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Re: What Is Not a Dinosaur? (was re: Ankle Articulation in Pterosaurs)



In a message dated 97-01-24 14:40:22 EST, znc14@ttacs1.ttu.edu (Jonathan R.
Wagner) writes:

<< The new Novas article in JVP addresses this as well. >>

This reminds me to mention a philosophical problem I have with this paper, a
problem that seems to afflict phyletic taxonomy in general. Toward the
beginning of the paper, Novas DEFINES Dinosauria to be the monophyletic group
comprising the common ancestor of Saurischia and Ornithischia and all its
descendants. Later, however, he lists "17 characters (synapomorphies) that
SUPPORT monophyly of Dinosauria." But if he has already DEFINED Dinosauria to
be monophyletic, then there is no reason to list characters that "support"
its monophyly, as if its monophyly were something still in doubt, that still
needed to be established. When you >define< a group to be monophyletic, then
that's that. Its monophyly no longer is an issue requiring "support."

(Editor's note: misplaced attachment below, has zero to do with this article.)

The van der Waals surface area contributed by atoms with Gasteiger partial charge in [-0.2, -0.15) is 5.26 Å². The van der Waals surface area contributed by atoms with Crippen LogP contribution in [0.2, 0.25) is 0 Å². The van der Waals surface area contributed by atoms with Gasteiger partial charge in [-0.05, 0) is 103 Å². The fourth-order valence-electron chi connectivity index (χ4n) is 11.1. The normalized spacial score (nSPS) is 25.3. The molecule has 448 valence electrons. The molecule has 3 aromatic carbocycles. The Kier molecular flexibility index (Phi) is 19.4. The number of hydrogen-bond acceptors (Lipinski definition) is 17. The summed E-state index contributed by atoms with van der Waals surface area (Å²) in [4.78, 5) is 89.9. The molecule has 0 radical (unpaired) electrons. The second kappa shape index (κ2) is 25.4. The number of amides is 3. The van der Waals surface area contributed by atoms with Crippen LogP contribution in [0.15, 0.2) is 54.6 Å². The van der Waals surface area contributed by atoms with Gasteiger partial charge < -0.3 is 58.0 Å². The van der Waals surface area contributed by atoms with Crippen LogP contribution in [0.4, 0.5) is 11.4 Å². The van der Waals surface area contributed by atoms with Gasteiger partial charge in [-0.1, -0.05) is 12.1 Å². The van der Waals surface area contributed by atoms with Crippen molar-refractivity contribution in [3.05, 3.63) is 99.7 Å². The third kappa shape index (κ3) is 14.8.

What Novas is really displaying are simply characters that seem to be common
to the monophyletic group Dinosauria as he has defined it. It seems to me
that making the diagnosis of a taxon subordinate to its definition puts the
cart before the horse: The devil with the characters; they're irrelevant.
Toss them out, even though they're the only handle we have on whether a
particular specimen might or might not belong to a particular clade.

Incidentally, I took some time to go over the characters that Novas lists.
Most of them are >really< minor--ill-defined tubercles and bumps on certain
bones here and there--and with such a poorly known distribution among
dinosaurian and pre-dinosaurian taxa (as Novas himself repeatedly
acknowledges) as to be practically worthless. Can't see why he bothered to
publish the paper.